In ancient times, Hu says, people lived closer to nature, in more integrated communities. Over thousands of years, through observation and by surviving many diseases and natural disasters, they "discovered how various foods promoted longevity and well being. Many of these longevity-promoting foods and herbs have been recorded in the history of Chinese medicine. Since food and herbs come from the same source, the principle of healing power in the herbs applies to the whole nature of food."

New Cancer Treatments and Studies in China
Hu's goal is to "educate and guide her readers to choose the right foods and treatments from TCM and Western medicine." That's our goal, too. It is significant that despite the lack of awareness of lymphoma among many of China's people and even many of its doctors, China has recently established a number of interesting partnerships with United States drug companies to fight lymphoma, and other cancers, with new, less toxic drugs as well as with aspects of TCM:

ChinaBioToday reports that Cellular Biomedicine Group (CBMG), a joint China-US cell therapy company, has acquired a cancer immunotherapy technology from the Chinese PLA General Hospital in Beijing. This will lead to further development in China of this therapy, which has shown great promise in early trials for Hodgkin's lymphoma as well as acute lymphoblastic leukemia and advanced lung cancer. 


* The Beijing Cancer Hospital I mentioned above, which is one of the largest cancer research and treatment centers in China, is establishing partnerships with such prestigious American cancer institutions as MD Anderson Cancer Center and Memorial Sloan-Kettering Cancer Center.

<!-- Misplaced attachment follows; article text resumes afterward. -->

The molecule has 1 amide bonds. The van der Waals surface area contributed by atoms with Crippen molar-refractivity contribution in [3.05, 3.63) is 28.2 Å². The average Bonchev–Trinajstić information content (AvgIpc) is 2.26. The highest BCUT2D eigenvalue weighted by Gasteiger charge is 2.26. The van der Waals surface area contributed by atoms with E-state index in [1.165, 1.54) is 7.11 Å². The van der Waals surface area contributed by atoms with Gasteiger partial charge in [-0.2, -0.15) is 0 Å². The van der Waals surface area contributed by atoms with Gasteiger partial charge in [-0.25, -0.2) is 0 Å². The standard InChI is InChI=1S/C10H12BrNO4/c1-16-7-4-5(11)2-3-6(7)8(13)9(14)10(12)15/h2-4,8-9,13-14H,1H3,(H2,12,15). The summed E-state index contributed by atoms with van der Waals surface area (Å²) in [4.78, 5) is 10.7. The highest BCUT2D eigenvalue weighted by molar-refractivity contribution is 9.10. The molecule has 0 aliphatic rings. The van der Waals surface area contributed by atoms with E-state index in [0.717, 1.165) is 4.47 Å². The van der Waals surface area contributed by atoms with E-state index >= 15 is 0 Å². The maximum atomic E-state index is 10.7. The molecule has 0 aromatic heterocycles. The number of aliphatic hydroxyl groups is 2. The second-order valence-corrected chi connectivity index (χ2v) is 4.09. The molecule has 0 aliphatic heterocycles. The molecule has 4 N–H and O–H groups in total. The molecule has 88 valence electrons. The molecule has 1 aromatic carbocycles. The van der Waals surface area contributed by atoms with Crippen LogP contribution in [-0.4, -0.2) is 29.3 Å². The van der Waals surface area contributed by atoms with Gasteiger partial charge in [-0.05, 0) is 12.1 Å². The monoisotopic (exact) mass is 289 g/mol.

* Innovent, one of China's largest biotechs, is studying eight antibody products, including one for non-Hodgkin's lymphoma. 

* Casi Pharmaceuticals, a US-based bio-pharmaceutical company, is focused on meeting the unmet needs of cancer patients in China with several treatments, including Zevalin, a very effective radio-immunotherapy treatment for non-Hodgkin's lymphoma. As I reported here recently, Casi has announced that it is bringing Zevalin to China. 

* And as China Economic Net recently reported, two Chinese scientists, Wang Zhenyi and Chen Zhu, won a top U.S. award recently by the U.S. National Foundation for Cancer Research for creating a remarkable new treatment that combines Traditional Chinese Medicine (TCM) with Western medicine. The new therapy increased the five-year survival rate of patients with acute promyelocytic leukemia (APL) from 25 percent to 95 percent. In clinical trials, the Chinese researchers showed that arsenic trioxide, which has been used in TCM regimens for more than 2,000 years, is effective against APL. The treatment is now a standard for APL treatment around the world, China Economic Net reported, and "has turned one of the most fatal diseases into a highly curable one."